Pittsburgh mayor meets at-risk youth at PPG Paints Arena


Pittsburgh Mayor Ed Gainey met with at-risk youth on Saturday to talk about reducing gun violence.

It happened at a summit hosted by the Pittsburgh Penguins at PPG Paints Arena, which also drew city council members.

Gainey said these community partnerships are a pillar of his plan for peace, which he unveiled earlier this month as his strategy to address violence in the city.

“If our plan for peace is going to be successful, we need to listen to those affected by gun violence,” Gainey said, calling Saturday’s event a space “so we can hear directly from young people in our city about this what we can do to make Pittsburgh a safe city for them and their families.

More than 50 young people and their families were invited to the summit, which was organized by the Rev. Cornell Jones, the city’s group violence response coordinator, and Sister Mary Williams of Save a Life Today Pittsburgh.

Jones said he was excited to continue the work they started with those who attended Saturday’s summit.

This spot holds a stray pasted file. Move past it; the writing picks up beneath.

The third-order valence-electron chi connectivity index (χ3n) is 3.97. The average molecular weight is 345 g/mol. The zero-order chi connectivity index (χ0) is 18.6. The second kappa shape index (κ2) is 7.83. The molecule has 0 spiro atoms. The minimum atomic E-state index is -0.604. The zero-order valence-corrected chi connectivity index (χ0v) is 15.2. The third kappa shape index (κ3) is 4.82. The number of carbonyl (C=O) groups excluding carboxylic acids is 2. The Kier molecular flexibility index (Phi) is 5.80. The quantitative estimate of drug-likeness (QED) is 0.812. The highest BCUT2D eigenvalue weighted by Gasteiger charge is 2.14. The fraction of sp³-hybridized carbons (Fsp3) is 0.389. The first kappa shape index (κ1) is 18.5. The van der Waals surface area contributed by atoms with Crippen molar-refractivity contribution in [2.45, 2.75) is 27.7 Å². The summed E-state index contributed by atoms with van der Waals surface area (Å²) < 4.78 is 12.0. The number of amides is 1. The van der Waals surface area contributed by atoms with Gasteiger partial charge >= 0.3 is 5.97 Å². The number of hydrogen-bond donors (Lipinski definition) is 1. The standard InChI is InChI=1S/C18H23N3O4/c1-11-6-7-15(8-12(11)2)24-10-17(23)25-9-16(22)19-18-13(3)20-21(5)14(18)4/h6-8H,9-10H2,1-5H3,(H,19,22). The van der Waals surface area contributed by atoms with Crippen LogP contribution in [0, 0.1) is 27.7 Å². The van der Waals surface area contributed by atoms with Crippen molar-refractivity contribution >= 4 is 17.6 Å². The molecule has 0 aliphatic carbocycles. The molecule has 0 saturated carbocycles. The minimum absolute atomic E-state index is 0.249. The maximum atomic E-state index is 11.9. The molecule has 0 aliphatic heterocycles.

“These young people have inspired me and continue to give me hope that we can have peace,” he said.

City Council Speaker Theresa Kail-Smith has called for meetings like the one held over the weekend to help end gun violence – especially violence affecting the city’s youth.

“Council members have been horrified by the violence facing young people in our neighborhoods, and by meeting with young people at risk, we hope to learn more about what the Council can do to help,” he said. she stated.

The leaders spoke with the young participants in the arena before entering the conference rooms for smaller discussions.

“The Penguins fully support the efforts of Mayor Gainey and his administration to reduce violence and provide a collaborative approach to providing better opportunities for our youth,” said Kevin Acklin, president of business operations for the Penguins. “We stand ready to serve, along with other organizations and city leaders, to chart a safer and more prosperous path for our neighborhoods.”

Julia Felton is editor of Tribune-Review. You can contact Julia at 724-226-7724, [email protected] or via Twitter .


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